By Hayley Trim, Family law Partner at Irwin Mitchell
English family lawyers will tell you it is trite law that inherited assets are not automatically ring fenced on divorce, but nor are they necessarily treated the same way as matrimonial assets (those that have been built up by the couple during their marriage).
Writing a book on the topic over lockdown gave me the opportunity to explore some of the ways the courts have approached the financial arrangements of a divorcing couple where inherited wealth is involved. Putting it simply, the assets which are “matrimonial” (built up during the marriage) will usually be shared between the parties, while inherited assets will tend to be “non-matrimonial” and will be shared to the extent necessary to achieve a fair outcome (which may be not at all). However this is often far from a simple distinction.
There are really two parts to the court’s approach. Firstly establishing the extent and value of the wealth which is to be classed as non-matrimonial. That might sound straightforward, but just because wealth has been inherited does not mean it all remains non-matrimonial. This will come down to questions of timing and how the property has been treated. For example has it been kept entirely separate by the person who inherited it, or has it been mingled with family money, used to support the family or grown by virtue of joint endeavours? Inherited property can become “matrimonialised” as a consequence of the way it is handled.
The court has to determine the value of the assets that should be classed as matrimonial. This can be particularly difficult with a business. If it is inherited before the marriage but then increases in value during the course of the marriage, at least some of the increase is likely to be matrimonial – but assessing how much is not necessarily easy.
Once the non-matrimonial property has been identified and valued, how then should it be treated? Is there sufficient matrimonial property to meet everyone’s needs, or does there need to be recourse to some of the inherited, non-matrimonial assets? And how should needs be interpreted in this context?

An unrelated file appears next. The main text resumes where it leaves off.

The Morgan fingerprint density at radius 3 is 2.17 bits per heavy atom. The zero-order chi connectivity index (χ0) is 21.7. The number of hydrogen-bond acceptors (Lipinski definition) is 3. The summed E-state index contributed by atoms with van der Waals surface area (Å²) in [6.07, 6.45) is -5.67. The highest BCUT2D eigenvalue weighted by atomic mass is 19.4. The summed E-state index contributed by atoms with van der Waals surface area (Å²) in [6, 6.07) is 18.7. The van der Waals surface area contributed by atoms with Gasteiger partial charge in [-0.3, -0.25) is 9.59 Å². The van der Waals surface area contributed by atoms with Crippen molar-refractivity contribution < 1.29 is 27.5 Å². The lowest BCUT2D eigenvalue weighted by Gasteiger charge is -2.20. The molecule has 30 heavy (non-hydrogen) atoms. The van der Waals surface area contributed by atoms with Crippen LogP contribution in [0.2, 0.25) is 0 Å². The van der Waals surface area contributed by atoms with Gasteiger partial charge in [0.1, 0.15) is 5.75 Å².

Just before I was due to submit the text to the publishers, a judgment was handed down which I reference in the book but which I would have liked to have had more time to reflect on. This is the case of WX v HX (Treatment of Matrimonial and Non-Matrimonial Property) and it illustrates the importance of how property is treated by the family during the marriage.
The husband brought wealth to the marriage in the form of shares in a family company which he structured in a tax efficient way and “churned” in order to provide financially for the family. The wife came from a wealthy family and she had money in family trusts. The husband who was a successful banker had helped to manage the wife’s fund, but while the wife had used some of the income for the benefit of herself and the children, the fund had otherwise remained separate.
The judge concluded that the husband’s assets should be treated as matrimonial assets while the wife’s should not. The management of the wife’s funds by the husband had not “matrimonialised” them. The wife would therefore keep her own trust assets (about £9m net) in addition to her share of the matrimonial assets.
This is of course a simplification of a case with many different elements – the total assets were between £50m and £60m excluding further millions which had been put into trust for future generations and it was agreed were not available for distribution between the parties, and the judgment runs to some 74 pages. The judge conducted a careful analysis of the way the various assets had been used and treated, but another judge might well have reached a different conclusion.
Those who seek greater predictability would be advised to keep matters away from court and ideally have a pre or post nuptial agreement which affords greater certainty and can save many thousands of pounds in costs.
For more information, to buy, or to read a free chapter of Hayley's book visit the website here.